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Welcome to the OEC, Red Mosquito.

Regarding the suicide doors: I personally have had no problems with them. The only real issues people seem to have is it is sometimes hard to maneuver (you and people not the car :grin:) in and out of them in tighter parking spots when dealing with rear passengers and baby seats.

PS, if you bite me and draw blood, I WILL smack you! :evil:
 

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When I had both of my driver's side doors open, the front one slipped shut. Then, I accidently [gently] closed the rear door and "clunk" it hit the closed front driver's door :cry: I looked and looked and it didn't even leave a scratch - but could have with more force. I guess I won't do that again. Otherwise you get used to them - and they are very safe & great for loading/unloading stuff.

Mine was purchased with 45,000 miles on it and the windshield couldn't look better.
 

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Can you even find an E for $10-11K??

I guess you can


Our other car is a Mazda P5 (predecessor to the 3) Like our E, we put winter tires on it when appropriate. I've driven that car in 4" of snow on it's summer tires: it was downright dangerous. On the snow tires however, it starts, stops and turns with confidence, the E may be more fun to drive through the snow, but the Mazda will get us there unless we're talking 12+". I imagine your 3 has similar stock tires and handling characteristics.

My advice to you: invest ~$600 on winter wheels/tires for the 3. Give them a winter to see if you change your mind. In the meantime, save some $ so that you can afford a nicer E if you decide to go that way next year.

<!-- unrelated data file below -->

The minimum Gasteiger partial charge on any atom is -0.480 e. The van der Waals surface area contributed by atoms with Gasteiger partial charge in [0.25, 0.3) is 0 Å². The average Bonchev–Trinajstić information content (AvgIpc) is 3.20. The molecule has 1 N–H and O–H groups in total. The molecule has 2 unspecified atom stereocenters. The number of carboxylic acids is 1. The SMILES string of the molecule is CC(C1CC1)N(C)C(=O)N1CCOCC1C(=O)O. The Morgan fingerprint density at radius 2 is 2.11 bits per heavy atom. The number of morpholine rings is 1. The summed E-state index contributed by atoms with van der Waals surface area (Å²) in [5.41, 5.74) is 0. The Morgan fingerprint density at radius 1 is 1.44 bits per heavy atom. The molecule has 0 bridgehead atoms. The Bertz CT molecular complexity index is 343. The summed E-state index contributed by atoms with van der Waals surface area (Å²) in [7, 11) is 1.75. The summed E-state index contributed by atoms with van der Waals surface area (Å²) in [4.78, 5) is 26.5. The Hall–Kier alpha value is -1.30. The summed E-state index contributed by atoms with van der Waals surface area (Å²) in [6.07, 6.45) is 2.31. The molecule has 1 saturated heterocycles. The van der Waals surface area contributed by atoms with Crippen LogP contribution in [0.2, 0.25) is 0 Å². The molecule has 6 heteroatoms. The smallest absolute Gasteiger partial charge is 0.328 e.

Windshields are fixed: even if one breaks, they're cheap, not a deal-breaker.

Suicide doors: sometimes they're annoying, sometimes they're nice.

HS
 

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Discussion Starter #9
Thank you all very much for the responses. You're right, there is ton of information here for me to go through.

I think the door issue has kind of become a non-issue for me. My wife is a little concerned about being inconvenienced, but I am notorious for attempting to not park near any other cars for fear of a ding. We don't have kids yet, but plan to in future, so hopefully down the road no one will close the back door when the front is already closed!

Thanks for the info about the 2003-2004 windshield flaw, that's exactly what I was looking for. I know it it an upright vehicle that may be prone to windshield cracks, but as specifically interested in knowing if there was a problem on specific models.

Haulingstuff - I agree about with you about trying snow tires, but the mazda is easily the worst car that I have ever driven in the snow. I would give it a try, but we travel in some pretty rural areas of upstate NY that aren't always plowed regularly, so I would really prefer 4wd/awd.

Again, thanks for all the help! Keep it coming!
 

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First piece of advice is to find a good shrink, you're gonna need one on a regular basis after you start hanging out with us :lol: :lol:

Sorry, couldn't resist...
US? What do you mean US? Since when did YOU become US?